The mouth is an important part of eating, breathing and talking, and MD Anderson takes special care to customize your oral cancer treatment to include the most advanced therapies with the least impact on your body.
Your care is followed closely by a team of health care professionals, led by a doctor who specializes in treating oral cancers. Other members of your team may include:
- Head and neck surgeons, medical oncologists and radiation oncologists
- Plastic and reconstructive surgeons
- Speech pathologists
- Speech, occupational and physical therapists
We specialize in minimally invasive techniques and innovative
treatments, including tumor growth factor inhibitors. If
reconstruction is needed, our plastic surgeons are among the most
experienced in the country. We take special care to work with each
patient to restore optimum physical function.
Oral Cancer Treatments
If you are diagnosed with oral cancer, your doctor will discuss the best options to treat it. This depends on several factors, including the type and stage of the cancer and your general health.
Your treatment for oral cancer will be customized to your particular needs. One or more of the following therapies may be recommended to treat the cancer or help relieve symptoms.
Surgery is the most frequent treatment for oral cancer. The type of surgery depends on the type and stage of the tumor. Surgical techniques to treat oral cancer and deal with the side effects of treatment include:
- Removal of the tumor or a larger area to remove the tumor and surrounding healthy tissue
- Removal of part or all of the jaw
- Maxillectomy (removal of bone in the roof of the mouth)
- Removal of lymph nodes and other tissue in the neck
- Plastic surgery, including skin grafts, tissue flaps or dental implants to restore tissues removed from the mouth or neck
- Tracheotomy, or placing a hole in the windpipe, to assist in breathing for patients with large tumors or after surgical removal of the tumor
- Dental surgery to remove teeth or assist with reconstruction
In cancer of the mouth, radiation therapy may be used alone to treat small or early-stage tumors. More often, radiation therapy is used after surgery, either alone or with chemotherapy for more advanced tumors. The method of radiation treatment used depends on the type and stage of cancer.
External-beam radiation therapy is the most frequently used method to deliver radiation therapy to the mouth. Intensity-modulated radiotherapy (IMRT) and proton therapy are aimed at treating the tumor while minimizing damage to surrounding normal tissue.
Internal radiation or brachytherapy delivers radiation with tiny seeds, needles or tubes that are implanted into the tumor. It is used sometimes for treating small tumors or with surgery in advanced tumors.
The Proton Therapy Center at MD Anderson is one of the world’s largest and most advanced centers. It’s the only proton therapy facility in the country located within a comprehensive cancer center. This means this cutting-edge therapy is backed by all the expertise and compassionate care for which MD Anderson is famous.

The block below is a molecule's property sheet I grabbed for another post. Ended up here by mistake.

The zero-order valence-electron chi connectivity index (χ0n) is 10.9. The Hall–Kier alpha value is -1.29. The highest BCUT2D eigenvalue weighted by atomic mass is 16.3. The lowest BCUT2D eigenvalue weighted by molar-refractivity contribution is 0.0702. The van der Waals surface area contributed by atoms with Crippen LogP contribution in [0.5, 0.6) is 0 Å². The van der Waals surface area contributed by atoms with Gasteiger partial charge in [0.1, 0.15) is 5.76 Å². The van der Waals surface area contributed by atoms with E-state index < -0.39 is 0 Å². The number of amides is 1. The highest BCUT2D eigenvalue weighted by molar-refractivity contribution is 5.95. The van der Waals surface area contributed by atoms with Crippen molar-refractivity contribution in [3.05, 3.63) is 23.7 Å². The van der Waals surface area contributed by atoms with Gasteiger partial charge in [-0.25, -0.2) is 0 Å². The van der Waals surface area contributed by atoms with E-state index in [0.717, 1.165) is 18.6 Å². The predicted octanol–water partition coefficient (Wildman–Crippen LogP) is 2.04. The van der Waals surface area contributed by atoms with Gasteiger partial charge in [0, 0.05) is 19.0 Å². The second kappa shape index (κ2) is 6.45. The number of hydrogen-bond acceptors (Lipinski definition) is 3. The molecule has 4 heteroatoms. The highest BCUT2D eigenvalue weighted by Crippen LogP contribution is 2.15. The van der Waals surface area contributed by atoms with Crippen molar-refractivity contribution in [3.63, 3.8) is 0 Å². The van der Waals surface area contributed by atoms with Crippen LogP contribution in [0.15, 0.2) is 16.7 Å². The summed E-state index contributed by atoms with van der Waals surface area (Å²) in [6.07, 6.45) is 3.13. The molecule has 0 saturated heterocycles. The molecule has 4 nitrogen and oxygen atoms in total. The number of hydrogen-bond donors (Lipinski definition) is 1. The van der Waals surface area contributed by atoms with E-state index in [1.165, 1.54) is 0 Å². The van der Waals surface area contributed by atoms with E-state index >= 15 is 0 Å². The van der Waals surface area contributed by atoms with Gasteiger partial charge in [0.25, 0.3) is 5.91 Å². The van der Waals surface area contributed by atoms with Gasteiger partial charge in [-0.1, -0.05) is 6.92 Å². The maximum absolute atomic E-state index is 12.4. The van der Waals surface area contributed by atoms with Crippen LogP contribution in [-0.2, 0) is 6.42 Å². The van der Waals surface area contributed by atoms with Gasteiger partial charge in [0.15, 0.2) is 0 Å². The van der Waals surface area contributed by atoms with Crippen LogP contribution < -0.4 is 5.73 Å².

Proton therapy delivers high radiation doses directly into the tumor, sparing nearby healthy tissue and vital organs. For many patients, this results in a higher chance for successful treatment with less impact on the body.
MD Anderson offers the most advanced chemotherapy options. Chemotherapy may be used to shrink the cancer before surgery or radiation, or it may be combined with radiation to increase the effectiveness of both treatments. It also may be used to shrink tumors that cannot be surgically removed.
Tumor Growth Factor Inhibitors
Tumor growth factors are hormone-like substances that occur naturally in the body and cause cell growth. An epidermal growth factor (EGF) receptor on the surface of some oral cancer cells can bind to certain substances that stimulate tumor growth. New drugs are being tested that target EGF receptors and may stop cancer cells from growing.
After Treatment: Reconstruction and Rehabilitation
Oral cancer and its treatment often cause difficulty in speaking, swallowing and breathing. We work with you, defining your needs and making sure you receive the care you need. This may include speech, occupational and physical therapies and other methods.
After treatment, some patients with oral cancer need plastic or reconstructive surgery to help restore their appearance or regain the ability to speak or swallow. MD Anderson’s plastic and reconstructive surgeons are among the most skilled and experienced in the world.
Sometimes the surgeon can perform reconstructive surgery at the same
time as your cancer surgery; in other cases it is best to wait. Your
doctor will recommend the method that is best for you. If
reconstructive surgery isn’t possible, you may be fitted for a dental
prosthesis or implant. A therapist will show you how to use the
device. Sometimes, grafts of skin, muscle or bone, which are moved
from another part of body to the mouth, are used.
MD Anderson patients have access to clinical trials offering
promising new treatments that cannot be found anywhere else.
Find the latest news and information about oral cancer in our
Knowledge Center, including blog posts, articles, videos, news
releases and more.
BY Rita Avila
November 13, 2014
Not too long ago, one of my good friends got hitched and, over a year later, got married to the man of her dreams. It was a gorgeous wedding, and I was extremely happy for her, but it made me think: Am I ever going to get married?
As if dating weren't tricky enough, I have the added pressure of telling any guy I'm interested in that I've had tongue cancer and I still have the scars, the feeding tube and the follow-up appointments...